Notes from Norm: Congress Is Key
While the race for the White House is significant, there are those, including myself, who believe that the control of the U.S. House and Senate has more profound implications than ever before.
I’ve already written extensively about Speaker of the House Paul Ryan’s “A Better Way” governing principles that he intends to continue to implement should he and the GOP retain control of the U.S. House.
To the extent that polls show any accuracy in this day and age, it is not likely that Democrats will succeed in securing the necessary number of seats they need to flip control of the body.
And, hopes that Democrats had that a blowout at the top of the Presidential election would have them reaping substantial down ballot benefits have become the wistful musings of the early summer.
Throughout the country, Americans have appreciated the leadership of Ryan, and the efforts of the House GOP, in not just blocking the overreach of the current occupant of the White House – but in laying out a series of important conservative principles for the country that will serve us well into the future.
From lower taxes, securing our borders, an assertive foreign policy that protects America and its allies at home and abroad, replacing ObamaCare with sound health care reform and offering hope to those living in poverty, Ryan and his conservative caucus are ready to lead America forward.
While the outcome for control of the House should cheer Americans hungry for commonsense conservative leadership, the battle for the control of the U.S. Senate is less certain.
Currently, Democrats need to win four seats to regain control of the U.S. Senate.
Throughout the summer it looked as though the odds of picking up those four seats were pretty favorable for Democrats.
However, as the Presidential race has tightened, there appears to be some positive change in the fortunes of the GOP Senate.
To be sure the control of the U.S. Senate is far from determined. But, as the Washington Post headline from barely two weeks ago makes clear “Senate GOPers odds of holding majority suddenly look better than they have all year,” it will be a dogfight throughout the remaining weeks of the campaign.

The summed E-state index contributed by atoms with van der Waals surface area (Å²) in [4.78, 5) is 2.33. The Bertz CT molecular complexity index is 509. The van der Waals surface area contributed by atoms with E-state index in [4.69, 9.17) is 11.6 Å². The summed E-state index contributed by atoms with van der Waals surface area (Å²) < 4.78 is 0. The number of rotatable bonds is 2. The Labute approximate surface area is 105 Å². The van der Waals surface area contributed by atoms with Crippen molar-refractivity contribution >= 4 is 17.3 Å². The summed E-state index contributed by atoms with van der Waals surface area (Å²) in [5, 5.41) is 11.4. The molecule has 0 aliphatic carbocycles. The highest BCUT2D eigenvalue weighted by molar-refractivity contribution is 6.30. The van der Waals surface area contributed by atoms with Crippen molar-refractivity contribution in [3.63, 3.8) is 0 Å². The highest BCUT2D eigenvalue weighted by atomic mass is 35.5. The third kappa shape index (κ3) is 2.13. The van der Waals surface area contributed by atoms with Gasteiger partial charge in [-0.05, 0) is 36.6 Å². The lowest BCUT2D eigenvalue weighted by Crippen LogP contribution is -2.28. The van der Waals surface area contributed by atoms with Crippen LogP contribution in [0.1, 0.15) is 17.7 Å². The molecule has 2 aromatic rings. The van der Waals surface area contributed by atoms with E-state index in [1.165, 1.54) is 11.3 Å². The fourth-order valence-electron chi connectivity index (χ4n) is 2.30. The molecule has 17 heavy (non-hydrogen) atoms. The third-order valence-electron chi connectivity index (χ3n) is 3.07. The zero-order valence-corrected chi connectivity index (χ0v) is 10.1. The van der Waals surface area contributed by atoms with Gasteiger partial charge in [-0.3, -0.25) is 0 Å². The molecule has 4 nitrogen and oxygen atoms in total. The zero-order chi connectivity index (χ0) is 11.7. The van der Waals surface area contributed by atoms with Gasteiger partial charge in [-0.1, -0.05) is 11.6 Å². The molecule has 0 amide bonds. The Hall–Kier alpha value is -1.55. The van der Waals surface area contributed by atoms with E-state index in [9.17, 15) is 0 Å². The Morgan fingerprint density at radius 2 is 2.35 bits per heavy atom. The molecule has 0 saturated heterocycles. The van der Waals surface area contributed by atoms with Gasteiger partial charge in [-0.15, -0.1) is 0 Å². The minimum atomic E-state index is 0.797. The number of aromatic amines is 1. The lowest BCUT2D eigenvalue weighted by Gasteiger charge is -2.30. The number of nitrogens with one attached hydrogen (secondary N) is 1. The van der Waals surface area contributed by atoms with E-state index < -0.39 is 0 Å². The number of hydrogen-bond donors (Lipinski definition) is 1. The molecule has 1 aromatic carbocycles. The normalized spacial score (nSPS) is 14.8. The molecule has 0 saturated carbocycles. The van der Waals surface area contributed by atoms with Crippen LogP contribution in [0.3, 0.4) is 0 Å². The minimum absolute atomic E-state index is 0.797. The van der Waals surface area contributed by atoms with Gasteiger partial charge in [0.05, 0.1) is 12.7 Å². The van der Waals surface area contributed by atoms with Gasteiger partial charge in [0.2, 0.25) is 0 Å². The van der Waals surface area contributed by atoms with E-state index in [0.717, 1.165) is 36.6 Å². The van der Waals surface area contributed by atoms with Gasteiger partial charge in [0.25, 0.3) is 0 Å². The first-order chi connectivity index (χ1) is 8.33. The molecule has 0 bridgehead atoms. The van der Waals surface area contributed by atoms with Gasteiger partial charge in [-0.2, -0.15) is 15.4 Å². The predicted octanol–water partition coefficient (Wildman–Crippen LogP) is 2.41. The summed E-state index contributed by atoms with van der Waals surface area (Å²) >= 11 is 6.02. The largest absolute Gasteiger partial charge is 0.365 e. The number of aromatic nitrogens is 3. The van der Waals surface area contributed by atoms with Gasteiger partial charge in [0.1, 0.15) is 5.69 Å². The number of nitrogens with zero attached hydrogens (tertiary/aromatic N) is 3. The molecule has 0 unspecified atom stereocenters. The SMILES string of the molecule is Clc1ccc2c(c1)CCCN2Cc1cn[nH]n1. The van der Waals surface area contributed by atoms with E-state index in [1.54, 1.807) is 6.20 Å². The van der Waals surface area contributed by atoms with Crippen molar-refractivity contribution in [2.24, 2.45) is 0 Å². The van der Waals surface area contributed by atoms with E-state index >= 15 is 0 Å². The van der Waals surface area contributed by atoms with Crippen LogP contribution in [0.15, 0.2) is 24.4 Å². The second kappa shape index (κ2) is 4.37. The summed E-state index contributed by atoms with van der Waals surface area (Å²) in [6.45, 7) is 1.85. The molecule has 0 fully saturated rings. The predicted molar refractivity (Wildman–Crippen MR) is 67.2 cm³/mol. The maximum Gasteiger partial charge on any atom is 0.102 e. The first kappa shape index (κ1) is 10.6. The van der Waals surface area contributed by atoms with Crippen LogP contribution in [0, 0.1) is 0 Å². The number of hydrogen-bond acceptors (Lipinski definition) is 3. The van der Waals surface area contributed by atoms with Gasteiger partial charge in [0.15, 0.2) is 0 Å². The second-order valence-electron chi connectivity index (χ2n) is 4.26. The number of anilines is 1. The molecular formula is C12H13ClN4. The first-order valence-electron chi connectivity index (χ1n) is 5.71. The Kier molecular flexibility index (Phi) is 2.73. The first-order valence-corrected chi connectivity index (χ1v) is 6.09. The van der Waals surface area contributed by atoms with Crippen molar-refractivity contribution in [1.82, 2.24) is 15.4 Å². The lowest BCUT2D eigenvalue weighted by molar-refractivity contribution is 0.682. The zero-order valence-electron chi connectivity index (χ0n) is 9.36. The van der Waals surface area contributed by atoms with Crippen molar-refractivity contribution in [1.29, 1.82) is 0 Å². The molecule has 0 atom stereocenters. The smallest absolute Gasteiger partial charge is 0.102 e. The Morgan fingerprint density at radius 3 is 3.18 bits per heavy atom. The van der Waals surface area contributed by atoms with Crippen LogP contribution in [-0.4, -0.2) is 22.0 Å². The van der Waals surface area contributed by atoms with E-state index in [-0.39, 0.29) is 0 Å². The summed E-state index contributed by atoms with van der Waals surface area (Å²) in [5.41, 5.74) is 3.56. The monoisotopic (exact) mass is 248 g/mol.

In places like Wisconsin and Illinois, GOP incumbents have their hands full. The return of the one of the most liberal politicians in Wisconsin, Russ Feingold, is, in and of itself, an endorsement of why holding onto control of the Senate by the GOP is vital.
If Feingold is successful, he will join the likes of Al Franken, Tammy Baldwin and Elizabeth Warren as radical liberal voices prepared to further broaden and expand the power and influence of the federal government, while weakening individual freedoms and liberties of Americans.
In other places like Indiana, Pennsylvania, Nevada, North Carolina, New Hampshire and Missouri, there’s a critical need for conservatives to understand the implications of Democrat success in these races.
For conservatives there can be little question that incumbents Burr, Ayotte, Blunt and Toomey are far more preferable than their liberal Democratic opponents.
Allowing four more liberal Democrats into the Senate, to be led by Chuck Schumer, will have no upside for the American economy, our nation’s foreign policy, efforts to secure our national borders and the ever more urgent global war on terror
Harry Reid, followed closely by Nancy Pelosi and Barack Obama, has been one of the most divisive, dysfunctional and poisonous political leaders in the modern era.
Replacing Reid with Chuck Schumer is nothing more than putting lipstick on a pig.
Schumer may not be as dour in front of the television cameras as Harry Reid, but he is just as committed to expanding a liberal agenda that will be catastrophic for our country.
As important as it is to return conservative incumbents to the Senate, there is a critical need to bring new conservatives from Indiana and Nevada into the Senate, as well, to offer further protection against runaway government in America.
With the general election in full swing, and the American public beginning to focus on campaigns other than the race for the White House, control of Congress will become more of a focal point.
With a growing footprint of ISIS-inspired terror attacks and a President and his party committed to explaining away the evil acts that are taking place in every corner of our country, there is a critical need for a Congress that is prepared to have a more robust role in defending the nation.
The impending collapse of ObamaCare, an economy that’s still gasping and an anemic job market will not heal itself with a liberal takeover of the U.S. Senate.
With weeks to go before Election Day, there is still time for Democrats to gain momentum in their effort to reclaim majority control of the U.S. Senate.
More work and effort is required to solidify gains that conservative candidates have made in recent days. Control of the House may be assured, but control of the Senate is still very much in question.
Conservatives going to the polls, not Democrats or a down-ballot impact of a presidential race, will dictate the outcome of control of Congress.